8 December 2017


Surveys suggest services firms are under pressure

The CBI’s Service Sector Survey indicates a deterioration in performance for consumer services, while IHS Markit’s services PMI points to slowing in growth for the sector as a whole.

Surveys suggest services firms are under pressure

According to the CBI’s Service Sector Survey, firms reported a mixed performance in the three months to November. Business and professional services reported that business volumes were stable at below average levels, with sentiment improving slightly compared with three months ago. However, the survey indicated that consumer services firms are under pressure, seeing volumes decline at the fastest pace since February 2012 and optimism deteriorating for the second consecutive quarter. Rising costs continue to feed through to selling prices, particularly in consumer services where firms raised their prices at the fastest pace since 2008. 

Chiming with the CBI’s survey, the services PMI in November softened somewhat (to 53.8, from 55.6 in October). Input price inflation was the strongest since H1 2011, causing the fastest rise in prices charged by service providers since February 2008. The manufacturing PMI, meanwhile, rose to 58.2 in November, from 56.6 in October, with manufacturing companies reporting strong domestic market conditions and a continued increase in new export business. The construction PMI (which is not included in the composite) rose for a second consecutive month, to 53.1 in November from 50.8 in October, after a marked softening in conditions over the summer months.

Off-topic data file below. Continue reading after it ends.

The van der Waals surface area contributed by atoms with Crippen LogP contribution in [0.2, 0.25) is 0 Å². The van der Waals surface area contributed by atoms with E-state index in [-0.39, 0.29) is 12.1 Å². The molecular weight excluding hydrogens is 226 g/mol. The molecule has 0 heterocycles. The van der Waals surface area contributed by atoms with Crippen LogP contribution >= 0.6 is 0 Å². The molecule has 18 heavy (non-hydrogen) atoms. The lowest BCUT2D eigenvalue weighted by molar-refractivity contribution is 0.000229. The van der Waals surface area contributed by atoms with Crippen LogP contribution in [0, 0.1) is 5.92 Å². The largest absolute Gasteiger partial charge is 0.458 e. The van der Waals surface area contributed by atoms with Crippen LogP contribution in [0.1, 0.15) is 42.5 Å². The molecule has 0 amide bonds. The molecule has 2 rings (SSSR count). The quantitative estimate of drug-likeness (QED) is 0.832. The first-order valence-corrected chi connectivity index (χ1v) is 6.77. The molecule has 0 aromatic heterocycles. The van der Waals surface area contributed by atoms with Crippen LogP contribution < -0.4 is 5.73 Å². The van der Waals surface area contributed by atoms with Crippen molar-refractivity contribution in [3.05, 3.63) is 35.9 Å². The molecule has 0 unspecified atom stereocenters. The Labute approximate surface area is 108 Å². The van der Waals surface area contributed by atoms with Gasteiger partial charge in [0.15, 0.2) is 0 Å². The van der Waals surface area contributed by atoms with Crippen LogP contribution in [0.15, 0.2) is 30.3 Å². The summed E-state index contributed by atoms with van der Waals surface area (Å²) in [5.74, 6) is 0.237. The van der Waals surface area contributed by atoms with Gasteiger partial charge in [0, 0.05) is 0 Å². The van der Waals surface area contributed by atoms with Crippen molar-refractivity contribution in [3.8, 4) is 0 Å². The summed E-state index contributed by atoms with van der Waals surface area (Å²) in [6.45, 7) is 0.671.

On 28 November, the Bank of England released the results of its annual “stress tests” of UK banks, along with its latest financial stability report. The Financial Policy Committee (FPC) judged that the UK’s banking system would be resilient to an economic shock that was more severe than the global financial crisis, including a disorderly Brexit. Furthermore, for the first time since the Bank started stress-testing in 2014, no bank needs to strengthen its capital position.

While the FPC judges that domestic macroeconomic risks are at a “standard level”, it sees “material risks” from high global debt, high asset valuations, as well as misconduct costs. However, the FPC is not yet satisfied that the UK banking system is resilient to a disorderly Brexit taking place amidst a global recession. It also notes that it will be difficult for financial companies to mitigate fully the risks posed by Brexit to financial services, and has produced a four-point checklist of actions needed to preserve future financial stability.

For more information contact Charlotte.dendy@cbi.org.uk